TIME Careers & Workplace

These Are the Jobs Employers Are Desperate to Fill

Are you a skilled tradesperson? A teacher? Even a waiter or waitress? If so, you’re in luck: These all came up on ManpowerGroup’s newest annual Talent Shortage Survey as occupations employers around the country are scrambling to fill.

Overall, 40% of U.S. companies responding to ManpowerGroup’s survey saying they’re having trouble filling positions, just one percentage point more than last year.

There are some notable differences, though: The biggest reason companies cite is a lack of technical skills, but the percentage of companies who say that’s a culprit has dropped a little bit since last year. Meanwhile, employers are more likely to say this year that they can’t fill positions because workers want more money than they’re willing to pay, they can’t find people with the right experience or there’s a lack of applicants entirely.

“Talent shortage is clearly having a negative impact on employers’ abilities to drive value for their customers,” says Rebekah Kowalski, principal consultant with Right Management, a ManpowerGroup company.

This is pushing some companies to reevaluate how much they’re willing to pay for good workers, she says. “Employers are looking at salaries and making adjustments. I regularly talk with employers that are looking at their pay and workforce models and making strategic modifications,” she says.

Comparatively, American businesses are having a tougher time filling jobs than their overseas counterparts; globally, only 36% of companies say they’re struggling to fill open positions.

Here is ManpowerGroup’s complete rundown of the most hard-to-fill jobs in the United States, in order:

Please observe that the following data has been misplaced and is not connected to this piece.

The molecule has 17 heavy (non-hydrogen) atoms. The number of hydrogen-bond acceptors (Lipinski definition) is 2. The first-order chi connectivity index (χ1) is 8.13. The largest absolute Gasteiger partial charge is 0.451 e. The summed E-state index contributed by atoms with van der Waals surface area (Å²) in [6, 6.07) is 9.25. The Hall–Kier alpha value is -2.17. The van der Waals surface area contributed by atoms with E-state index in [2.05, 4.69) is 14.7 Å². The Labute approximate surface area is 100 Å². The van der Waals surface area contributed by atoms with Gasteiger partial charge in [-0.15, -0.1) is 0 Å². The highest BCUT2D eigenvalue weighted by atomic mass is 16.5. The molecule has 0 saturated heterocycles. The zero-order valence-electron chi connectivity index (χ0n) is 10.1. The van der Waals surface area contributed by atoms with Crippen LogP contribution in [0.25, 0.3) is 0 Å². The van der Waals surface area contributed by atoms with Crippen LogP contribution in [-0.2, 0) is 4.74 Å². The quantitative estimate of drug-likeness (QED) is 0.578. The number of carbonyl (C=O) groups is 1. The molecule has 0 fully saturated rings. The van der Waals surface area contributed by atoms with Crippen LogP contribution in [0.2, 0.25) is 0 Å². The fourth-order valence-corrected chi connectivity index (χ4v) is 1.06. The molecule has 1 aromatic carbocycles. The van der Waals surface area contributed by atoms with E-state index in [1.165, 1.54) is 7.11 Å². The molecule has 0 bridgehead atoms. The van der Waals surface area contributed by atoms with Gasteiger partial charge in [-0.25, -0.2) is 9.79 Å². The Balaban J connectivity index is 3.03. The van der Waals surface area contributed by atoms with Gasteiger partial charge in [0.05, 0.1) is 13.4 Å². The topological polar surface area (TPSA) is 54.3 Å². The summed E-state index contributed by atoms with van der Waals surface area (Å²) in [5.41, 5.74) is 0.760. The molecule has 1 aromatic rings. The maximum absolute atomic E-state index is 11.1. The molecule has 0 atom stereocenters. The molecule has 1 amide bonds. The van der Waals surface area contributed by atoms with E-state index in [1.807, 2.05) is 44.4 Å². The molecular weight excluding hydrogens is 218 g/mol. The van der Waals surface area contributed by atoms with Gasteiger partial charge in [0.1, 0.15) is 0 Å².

-skilled trade workers
-restaurant and hotel workers
-sales reps
-teachers
-drivers
-accounting and finance professionals
-laborers
-IT Staff
-engineers
-nurses

Tellingly, this year’s top 10 is not dominated by highly technical jobs; although fields like accounting and IT are still struggling with a shortage of good workers, companies in a much broader array of industries are looking for workers today.

“Restaurant and hotel positions are in demand and this is the first time these positions have been on our top 10 hardest jobs to fill list since 2010,” Kowalski says. “We view this demand as a good sign — consumers are spending more on entertainment, travel and dining.”

And Kowalski says that talent gap companies find when they try to fill those math and tech jobs is fueling demand for teachers, a job that jumped up six spots on this year’s top 10 list from last year. “It’s not a surprise there is an increase in demand for teachers; it reflects the need to develop bigger pipelines of qualified talent,” she says.

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